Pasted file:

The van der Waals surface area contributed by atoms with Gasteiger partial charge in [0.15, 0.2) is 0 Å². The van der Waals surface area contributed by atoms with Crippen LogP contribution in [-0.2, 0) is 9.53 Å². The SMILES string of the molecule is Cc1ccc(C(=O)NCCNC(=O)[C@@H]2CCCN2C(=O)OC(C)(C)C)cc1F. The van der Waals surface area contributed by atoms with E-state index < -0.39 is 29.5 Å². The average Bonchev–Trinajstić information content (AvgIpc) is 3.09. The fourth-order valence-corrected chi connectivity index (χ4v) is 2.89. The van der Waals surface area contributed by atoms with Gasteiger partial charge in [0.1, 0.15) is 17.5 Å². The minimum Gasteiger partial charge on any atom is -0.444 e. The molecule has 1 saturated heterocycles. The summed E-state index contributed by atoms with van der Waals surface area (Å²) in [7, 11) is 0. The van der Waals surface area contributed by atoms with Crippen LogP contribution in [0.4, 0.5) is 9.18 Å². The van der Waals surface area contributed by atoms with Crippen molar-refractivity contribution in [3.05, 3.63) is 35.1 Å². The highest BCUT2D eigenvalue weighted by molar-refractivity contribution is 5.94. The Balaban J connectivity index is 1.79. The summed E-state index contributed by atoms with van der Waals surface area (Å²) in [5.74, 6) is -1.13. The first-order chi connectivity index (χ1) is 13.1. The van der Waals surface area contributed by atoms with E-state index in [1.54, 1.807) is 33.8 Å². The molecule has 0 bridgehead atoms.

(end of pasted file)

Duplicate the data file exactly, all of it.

The van der Waals surface area contributed by atoms with Gasteiger partial charge in [0.15, 0.2) is 0 Å². The van der Waals surface area contributed by atoms with Crippen LogP contribution in [-0.2, 0) is 9.53 Å². The SMILES string of the molecule is Cc1ccc(C(=O)NCCNC(=O)[C@@H]2CCCN2C(=O)OC(C)(C)C)cc1F. The van der Waals surface area contributed by atoms with E-state index < -0.39 is 29.5 Å². The average Bonchev–Trinajstić information content (AvgIpc) is 3.09. The fourth-order valence-corrected chi connectivity index (χ4v) is 2.89. The van der Waals surface area contributed by atoms with Gasteiger partial charge in [0.1, 0.15) is 17.5 Å². The minimum Gasteiger partial charge on any atom is -0.444 e. The molecule has 1 saturated heterocycles. The summed E-state index contributed by atoms with van der Waals surface area (Å²) in [7, 11) is 0. The van der Waals surface area contributed by atoms with Crippen LogP contribution in [0.4, 0.5) is 9.18 Å². The van der Waals surface area contributed by atoms with Crippen molar-refractivity contribution in [3.05, 3.63) is 35.1 Å². The highest BCUT2D eigenvalue weighted by molar-refractivity contribution is 5.94. The Balaban J connectivity index is 1.79. The summed E-state index contributed by atoms with van der Waals surface area (Å²) in [5.74, 6) is -1.13. The first-order chi connectivity index (χ1) is 13.1. The van der Waals surface area contributed by atoms with E-state index in [1.54, 1.807) is 33.8 Å². The molecule has 0 bridgehead atoms.